It has been reported that Sri Lankans arriving at the BIA (those who are fully vaccinated) are now allowed to go home after taking a PCR test at the airport. The report is issued three hours after the test. If the report is negative, they do not have to go into quarantine and can leave home. Why not apply the same rule to European tourists as well?
Fully vaccinated travellers from Sri Lanka will no longer need PCR testing before departure for England. Our Minister of Tourism should apply the same rule to European tourists arriving in Sri Lanka because they will be given a PCR tests upon arrival at the BIA. Make things easier for them thereby gaining tens of thousands of European tourists who will provide the foreign exchange that Sri Lanka desperately needs.
Show some sympathy to non-citizen spouses
(Some errors had crept into this letter, which was first published on 14 October under a different headline. This is the correct version. We regret the errors – The Island)
I have long wanted to lodge a protest against an injustice a dear friend of mine (P.) — and probably many others, too — has been labouring under for over 45 years now.
That is the requirement for non-citizen spouses to regularly — eternally — apply for residence visa renewal.
This must also make one wary of doing anything to endanger the citizenship one is left with and relies upon. When P, a British citizen, first came here, dual citizenship was still not an option, and sole citizenship of an unfamiliar place and people, scarcely tempting.
My English mother came here for the first time in 1955 (with three children). At the time, dual nationality was not allowed here. Naturally, she retained her British citizenship but had to regularly renew the right to residence. And my father’s assent was necessary every time. When, after 23 years of marriage, my parents divorced, my mother had to obtain special permission to remain — her youngest child was not even ten. And my father’s approval was still required. This became more and more difficult, and finally my mother decided to leave Sri Lanka. How life would have turned out for her had she not retained her British citizenship I do not know. Dual nationality was still not permitted. But in England, she had no problem finding a good job and a place to live.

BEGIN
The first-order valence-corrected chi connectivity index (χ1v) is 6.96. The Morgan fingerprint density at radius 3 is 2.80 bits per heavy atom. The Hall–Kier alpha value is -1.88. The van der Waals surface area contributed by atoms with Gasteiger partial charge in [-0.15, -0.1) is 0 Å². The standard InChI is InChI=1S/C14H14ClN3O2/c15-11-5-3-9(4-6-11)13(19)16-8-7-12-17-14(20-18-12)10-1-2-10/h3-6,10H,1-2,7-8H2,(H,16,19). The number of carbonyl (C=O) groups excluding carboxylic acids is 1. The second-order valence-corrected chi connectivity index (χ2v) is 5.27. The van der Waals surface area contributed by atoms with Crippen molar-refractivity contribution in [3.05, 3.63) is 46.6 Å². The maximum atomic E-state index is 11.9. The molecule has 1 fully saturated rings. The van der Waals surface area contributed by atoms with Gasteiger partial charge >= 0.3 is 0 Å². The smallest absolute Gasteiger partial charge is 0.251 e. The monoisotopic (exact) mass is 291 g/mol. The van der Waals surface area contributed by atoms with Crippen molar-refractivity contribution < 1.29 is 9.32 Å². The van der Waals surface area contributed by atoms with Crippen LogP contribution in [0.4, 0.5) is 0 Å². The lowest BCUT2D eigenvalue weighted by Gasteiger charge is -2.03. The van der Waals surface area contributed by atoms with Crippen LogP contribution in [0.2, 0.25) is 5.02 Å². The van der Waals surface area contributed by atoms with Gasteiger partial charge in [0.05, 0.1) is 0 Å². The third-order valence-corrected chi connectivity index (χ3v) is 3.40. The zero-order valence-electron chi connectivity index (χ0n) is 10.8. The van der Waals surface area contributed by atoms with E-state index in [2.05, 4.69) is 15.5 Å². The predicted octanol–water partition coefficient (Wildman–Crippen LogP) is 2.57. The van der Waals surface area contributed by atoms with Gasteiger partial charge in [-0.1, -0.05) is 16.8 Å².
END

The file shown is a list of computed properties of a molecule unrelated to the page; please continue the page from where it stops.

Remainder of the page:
When I returned here in 1975, I had been a British citizen from birth. I needed to work but the first job I was offered required me to be a Sri Lankan citizen. Still no dual nationality. It was a difficult decision to give up what had after all been a valuable asset in so many ways, and to lose certain privileges I took for granted for over 30 years. But this wasn’t a totally strange country for me, and I wanted to commit myself to it in every way. So, I took the risk and to this day I have only Sri Lankan citizenship. But, sadly, there have been many times in the years that followed when I wished I could have escaped the trouble and turmoil.
I don’t know if my friend P. ever contemplated taking SL citizenship only, or even dual citizenship when it became available. And until recently, dual citizenship closed various doors here to their owners — as I believe it should in high positions of politics and government.